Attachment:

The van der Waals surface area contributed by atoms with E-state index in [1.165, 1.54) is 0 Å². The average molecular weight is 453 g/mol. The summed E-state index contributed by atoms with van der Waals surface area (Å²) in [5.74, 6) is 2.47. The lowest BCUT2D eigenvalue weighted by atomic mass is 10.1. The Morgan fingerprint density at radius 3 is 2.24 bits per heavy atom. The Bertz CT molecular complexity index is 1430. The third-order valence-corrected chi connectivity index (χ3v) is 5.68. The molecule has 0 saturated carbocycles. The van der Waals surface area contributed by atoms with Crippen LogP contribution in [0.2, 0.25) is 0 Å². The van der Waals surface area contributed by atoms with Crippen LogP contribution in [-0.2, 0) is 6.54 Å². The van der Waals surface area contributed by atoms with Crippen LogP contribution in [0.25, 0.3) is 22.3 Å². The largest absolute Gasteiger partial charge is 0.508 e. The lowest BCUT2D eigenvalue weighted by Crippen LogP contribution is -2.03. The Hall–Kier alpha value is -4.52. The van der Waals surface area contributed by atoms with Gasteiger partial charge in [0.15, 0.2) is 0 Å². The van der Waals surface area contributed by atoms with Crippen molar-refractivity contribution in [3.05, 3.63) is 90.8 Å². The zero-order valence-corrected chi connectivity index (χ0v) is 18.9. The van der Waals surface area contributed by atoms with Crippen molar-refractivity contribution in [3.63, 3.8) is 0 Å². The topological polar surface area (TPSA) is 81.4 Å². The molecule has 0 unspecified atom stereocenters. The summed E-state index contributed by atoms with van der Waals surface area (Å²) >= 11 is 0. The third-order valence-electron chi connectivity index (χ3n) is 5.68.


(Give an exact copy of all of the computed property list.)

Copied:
The van der Waals surface area contributed by atoms with E-state index in [1.165, 1.54) is 0 Å². The average molecular weight is 453 g/mol. The summed E-state index contributed by atoms with van der Waals surface area (Å²) in [5.74, 6) is 2.47. The lowest BCUT2D eigenvalue weighted by atomic mass is 10.1. The Morgan fingerprint density at radius 3 is 2.24 bits per heavy atom. The Bertz CT molecular complexity index is 1430. The third-order valence-corrected chi connectivity index (χ3v) is 5.68. The molecule has 0 saturated carbocycles. The van der Waals surface area contributed by atoms with Crippen LogP contribution in [0.2, 0.25) is 0 Å². The van der Waals surface area contributed by atoms with Crippen LogP contribution in [-0.2, 0) is 6.54 Å². The van der Waals surface area contributed by atoms with Crippen LogP contribution in [0.25, 0.3) is 22.3 Å². The largest absolute Gasteiger partial charge is 0.508 e. The lowest BCUT2D eigenvalue weighted by Crippen LogP contribution is -2.03. The Hall–Kier alpha value is -4.52. The van der Waals surface area contributed by atoms with Gasteiger partial charge in [0.15, 0.2) is 0 Å². The van der Waals surface area contributed by atoms with Crippen molar-refractivity contribution in [3.05, 3.63) is 90.8 Å². The zero-order valence-corrected chi connectivity index (χ0v) is 18.9. The van der Waals surface area contributed by atoms with Crippen molar-refractivity contribution in [3.63, 3.8) is 0 Å². The topological polar surface area (TPSA) is 81.4 Å². The molecule has 0 unspecified atom stereocenters. The summed E-state index contributed by atoms with van der Waals surface area (Å²) >= 11 is 0. The third-order valence-electron chi connectivity index (χ3n) is 5.68.